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Week #27
This work was done by Katie Garrod in Chicago this year for the session “Writing on Vellum”, in PRIMITIVE TO MODERN.
In her own words:
The assignment was a book, but I wanted a book that could stand up by itself to be displayed containing some of my "go to" quotations. In class we dubbed it a "scrollex"! The dowel and wire hinges allowed for differences of size and shape of paper and the wire was sturdy enough to support the vellum. If you want to try this I used 24 gauge wire, it's a bit fiddly to make the hinges but the vellum was tough enough to withstand being scraped and poked at by the wire while I was fumbling my way through the process. I used a very small drill on from my grandfather's jewelry making tool box to make the holes in the vellum. This was rather a poignant moment as I never met my grandfather but my late father passed this little box of treasures onto me. This was the first time I used anything from the box.

(1) For the gentleman with a pigeon on his head I found the image online and traced the outline roughly onto the vellum; then went to work with various shades of watered down sumi ink, some dirtied up white gouache and a very fine brush. Dirtying the white gouache helps the image look right on the vellum, almost like a photograph on newsprint. And whoops! . . . the lettering left too much white space which I handily filled with one of Reggie's "lines" which was supposed to look like a carved stone border.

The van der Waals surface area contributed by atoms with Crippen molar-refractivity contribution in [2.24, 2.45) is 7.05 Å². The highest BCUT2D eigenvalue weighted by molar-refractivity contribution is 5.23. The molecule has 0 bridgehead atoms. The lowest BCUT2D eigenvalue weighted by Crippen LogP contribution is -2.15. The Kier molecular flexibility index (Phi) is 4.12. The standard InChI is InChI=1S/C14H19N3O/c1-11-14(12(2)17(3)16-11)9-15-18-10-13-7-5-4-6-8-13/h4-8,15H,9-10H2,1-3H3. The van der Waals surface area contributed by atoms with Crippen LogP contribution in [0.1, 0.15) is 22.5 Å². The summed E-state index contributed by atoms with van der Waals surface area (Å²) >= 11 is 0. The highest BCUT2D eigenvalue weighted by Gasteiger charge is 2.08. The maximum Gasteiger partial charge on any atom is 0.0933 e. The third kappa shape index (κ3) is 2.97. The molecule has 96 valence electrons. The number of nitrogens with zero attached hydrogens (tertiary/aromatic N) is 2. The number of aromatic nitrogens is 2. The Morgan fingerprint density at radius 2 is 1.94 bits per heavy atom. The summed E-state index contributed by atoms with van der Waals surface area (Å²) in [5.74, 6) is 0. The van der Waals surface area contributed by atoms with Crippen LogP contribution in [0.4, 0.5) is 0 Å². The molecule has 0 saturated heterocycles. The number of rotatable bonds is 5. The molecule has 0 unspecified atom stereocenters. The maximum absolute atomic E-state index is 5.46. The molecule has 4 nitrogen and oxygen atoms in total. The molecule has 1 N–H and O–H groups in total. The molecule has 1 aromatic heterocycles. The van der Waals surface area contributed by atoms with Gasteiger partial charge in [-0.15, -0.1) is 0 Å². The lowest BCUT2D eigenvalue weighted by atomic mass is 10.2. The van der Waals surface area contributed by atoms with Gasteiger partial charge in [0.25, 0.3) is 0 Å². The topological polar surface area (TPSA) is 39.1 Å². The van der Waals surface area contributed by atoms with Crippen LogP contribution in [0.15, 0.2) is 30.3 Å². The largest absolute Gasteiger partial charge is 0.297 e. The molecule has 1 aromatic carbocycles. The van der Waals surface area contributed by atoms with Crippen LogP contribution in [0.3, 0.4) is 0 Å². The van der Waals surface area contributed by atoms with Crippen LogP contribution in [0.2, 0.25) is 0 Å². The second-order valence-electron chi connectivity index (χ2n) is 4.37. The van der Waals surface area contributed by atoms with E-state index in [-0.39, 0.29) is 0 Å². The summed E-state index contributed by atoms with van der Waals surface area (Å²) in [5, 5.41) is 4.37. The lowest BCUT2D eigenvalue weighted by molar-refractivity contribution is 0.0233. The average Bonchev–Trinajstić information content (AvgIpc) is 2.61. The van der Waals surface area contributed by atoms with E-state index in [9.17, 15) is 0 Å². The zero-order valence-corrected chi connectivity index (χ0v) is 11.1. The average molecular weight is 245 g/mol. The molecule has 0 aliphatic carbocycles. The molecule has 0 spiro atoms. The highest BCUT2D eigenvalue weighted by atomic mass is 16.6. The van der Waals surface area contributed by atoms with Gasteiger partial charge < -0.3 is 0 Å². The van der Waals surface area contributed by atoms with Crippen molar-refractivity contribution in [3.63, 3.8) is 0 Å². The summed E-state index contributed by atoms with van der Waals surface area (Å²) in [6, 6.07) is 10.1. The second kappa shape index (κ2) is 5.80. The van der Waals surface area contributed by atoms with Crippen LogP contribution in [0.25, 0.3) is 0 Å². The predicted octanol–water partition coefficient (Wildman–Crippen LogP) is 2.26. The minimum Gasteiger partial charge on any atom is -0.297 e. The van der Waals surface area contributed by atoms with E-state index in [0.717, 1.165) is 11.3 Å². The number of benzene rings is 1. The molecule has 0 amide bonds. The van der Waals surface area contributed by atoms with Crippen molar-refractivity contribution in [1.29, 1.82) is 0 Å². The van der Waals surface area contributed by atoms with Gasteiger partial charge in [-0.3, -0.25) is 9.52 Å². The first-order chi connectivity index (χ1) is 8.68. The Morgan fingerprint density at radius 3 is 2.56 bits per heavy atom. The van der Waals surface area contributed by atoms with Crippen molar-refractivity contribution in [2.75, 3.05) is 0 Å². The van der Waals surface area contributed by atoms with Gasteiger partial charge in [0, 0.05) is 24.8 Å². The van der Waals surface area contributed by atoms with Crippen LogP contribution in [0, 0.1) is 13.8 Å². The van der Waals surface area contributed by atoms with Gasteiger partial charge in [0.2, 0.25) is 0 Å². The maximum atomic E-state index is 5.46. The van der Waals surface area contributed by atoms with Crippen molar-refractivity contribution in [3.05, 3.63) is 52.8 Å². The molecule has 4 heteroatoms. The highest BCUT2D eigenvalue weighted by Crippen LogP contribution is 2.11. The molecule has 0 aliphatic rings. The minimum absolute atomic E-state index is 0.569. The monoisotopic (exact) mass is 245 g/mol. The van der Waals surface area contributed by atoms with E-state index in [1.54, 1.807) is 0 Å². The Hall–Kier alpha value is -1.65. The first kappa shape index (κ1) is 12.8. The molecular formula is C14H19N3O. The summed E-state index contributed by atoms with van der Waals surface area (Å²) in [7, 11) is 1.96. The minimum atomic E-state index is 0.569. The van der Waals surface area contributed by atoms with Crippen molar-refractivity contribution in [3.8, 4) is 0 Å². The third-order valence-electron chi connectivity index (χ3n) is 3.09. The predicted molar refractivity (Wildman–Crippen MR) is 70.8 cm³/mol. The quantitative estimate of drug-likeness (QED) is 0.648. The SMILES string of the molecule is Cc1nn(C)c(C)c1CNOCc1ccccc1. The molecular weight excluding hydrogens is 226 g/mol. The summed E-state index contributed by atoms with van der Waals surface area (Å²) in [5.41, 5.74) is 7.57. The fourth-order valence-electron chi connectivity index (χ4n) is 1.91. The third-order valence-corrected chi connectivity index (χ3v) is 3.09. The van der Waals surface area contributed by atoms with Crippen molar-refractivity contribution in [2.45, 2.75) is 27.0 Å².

(2) Reggie had suggested that as an exercise we copy “a master”. In my innocence I chose a Sheila Waters style for the word "love". The project started out as an "Homage" which rapidly became a "Grovel" after closer examination of her highly decorated words! Once I set out to copy the borders and images with which she surrounds her letters I was dumbfounded at the detail in her pieces. I would never have understood this complexity without attempting to emulate it. Sheila's colors are softened and muted in comparison with mine which were left bright. Muting the colors would have meant adding black and white (I think) in meticulous proportions . . . a lesson learned for next time. To graduate the colors from dark red to blue in just four inches I made up 16 shades. Then, feeling as though I had narrowly escaped falling over a cliff edge I realized the gradation of color would need planning out! So a little chart had to be marked in pencil in 1/4" increments across the space to indicate where the columns of each color should be placed. In this way the somewhat dry gouache looked blended when brushed into place.

(3) My dog, pictured here, assumes I am an amazing human being - well we all need a little inspiration!

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